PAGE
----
Charlie Blagg’s review of Turbulence

A review for Michael B. Clifford 2011 film, Turbulence

Charlie Blagg’s review of Turbulence

Turbulence is the 2011 Comedy, written by Stavros Pamballis and directed by BAFTA-award-winning filmmaker Michael B. Clifford. The film features a cast of youthful new faces and shows us some future talent to watch out for. As well as the film being shot in the Kings Heath area of Birmingham.

The film focusses its story around a “failing music venue staffed by fools looks set to close”. In a last-ditch effort, the venue’s manager Keith (Shay O'Driscoll) holds a Battle of the Bands competition in hope of saving his business and through these events we are introduced to the other members of the cast.

I thoroughly many moments throughout Turbulence. When first faced with characters such as the rapping transvestite Russell Shumway (Connor Mills) you can’t help but raise a brow. However, as the film continues in its way, you can’t help but fall in love with these, at times, unbelievable characters.

The chemistry between Adrian Banks (Lead shining of The Scholars) and Sophie Waller (Rosie Beaumont, the music venue’s new barmaid, and inspiring singer) was ponticular notice, as it was a treat whenever they were on screen together; creating one of my favorite scenes in the film.

The cinematography by Ed Moore whilst at time lent to better the story, but more than not left the film feeling flat. Relying very heavily upon shot reverse shot, with the occasional shot or farming that stood out in my mind.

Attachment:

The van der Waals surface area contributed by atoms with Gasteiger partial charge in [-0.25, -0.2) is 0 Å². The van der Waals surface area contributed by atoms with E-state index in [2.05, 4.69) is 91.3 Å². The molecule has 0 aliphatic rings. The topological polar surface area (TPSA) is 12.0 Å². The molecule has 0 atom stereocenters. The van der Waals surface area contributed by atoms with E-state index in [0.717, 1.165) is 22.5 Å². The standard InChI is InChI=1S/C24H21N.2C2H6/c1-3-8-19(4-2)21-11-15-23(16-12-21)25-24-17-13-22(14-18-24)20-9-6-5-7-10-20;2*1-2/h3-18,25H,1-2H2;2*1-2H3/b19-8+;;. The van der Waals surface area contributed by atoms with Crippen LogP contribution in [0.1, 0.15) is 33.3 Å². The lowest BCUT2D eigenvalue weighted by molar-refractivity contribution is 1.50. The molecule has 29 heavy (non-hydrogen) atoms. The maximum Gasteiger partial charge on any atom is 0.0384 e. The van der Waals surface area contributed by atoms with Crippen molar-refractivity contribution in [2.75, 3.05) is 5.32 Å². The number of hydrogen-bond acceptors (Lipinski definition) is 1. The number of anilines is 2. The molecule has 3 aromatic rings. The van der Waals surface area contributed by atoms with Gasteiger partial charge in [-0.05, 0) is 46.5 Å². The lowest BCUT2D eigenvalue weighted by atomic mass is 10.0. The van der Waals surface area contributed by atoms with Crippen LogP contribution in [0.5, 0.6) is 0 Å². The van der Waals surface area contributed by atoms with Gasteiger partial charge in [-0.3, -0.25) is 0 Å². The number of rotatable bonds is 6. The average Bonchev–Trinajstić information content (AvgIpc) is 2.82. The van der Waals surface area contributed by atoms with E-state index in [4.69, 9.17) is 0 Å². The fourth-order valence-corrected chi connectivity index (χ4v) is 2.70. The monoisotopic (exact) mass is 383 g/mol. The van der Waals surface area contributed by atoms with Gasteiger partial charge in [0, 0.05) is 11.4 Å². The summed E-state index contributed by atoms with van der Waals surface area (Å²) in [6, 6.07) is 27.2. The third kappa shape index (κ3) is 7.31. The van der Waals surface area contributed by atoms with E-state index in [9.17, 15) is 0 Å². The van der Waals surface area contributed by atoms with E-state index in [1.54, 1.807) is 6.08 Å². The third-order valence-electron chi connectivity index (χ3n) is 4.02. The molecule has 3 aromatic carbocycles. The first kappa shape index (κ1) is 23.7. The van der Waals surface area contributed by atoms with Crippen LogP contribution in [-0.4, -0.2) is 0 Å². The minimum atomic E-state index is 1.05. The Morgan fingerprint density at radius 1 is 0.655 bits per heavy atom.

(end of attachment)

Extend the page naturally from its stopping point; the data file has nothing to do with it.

Turbulence’s tone, however, can at times be jarring, not bad, jarring. The film lulls you into a false sense of security with its very traditional style of comedy, commonly found on daytime TV. To then only cut a much more mature tone found in something alike to Skins; such as the time where out of nowhere, we are suggested to a man we only met a couple sense ago, now fully naked and doing yoga. I don’t mean to be misconstrued, I found the sense extremely funny, however, it was this and several other sense I felt were conflicting with the more consistent tone that is found nearly throughout the rest of the film.

However, it is the film's music and sound that is reasonable for many of the film’s high lights. So often is the case in a film set around a fictional music act, that we as the audience are told how good the music is; when in actual fact, it’s simply not and this leaves me very happy to tell you this is not the instance in regard to Turbulence. I found the music thoroughly to be catchy and enjoyable, with the music enhancing numerous of the film’s moments.

I think Turbulence is a charming movie, that despite its few flaws is very much worth your time if you can find yourself a copy.

Author

Charlie Blagg

Charlie Blagg

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1 Comments

  • Bee Snellen

    On 4 December 2018, 14:23 Bee Snellen commented:

    Thank you for your review, Charlie! I've never heard of this film but after reading your review it is definitely something I'm interested in!

    Would you mind adding a short bio to your profile? We'd love to know more about you!

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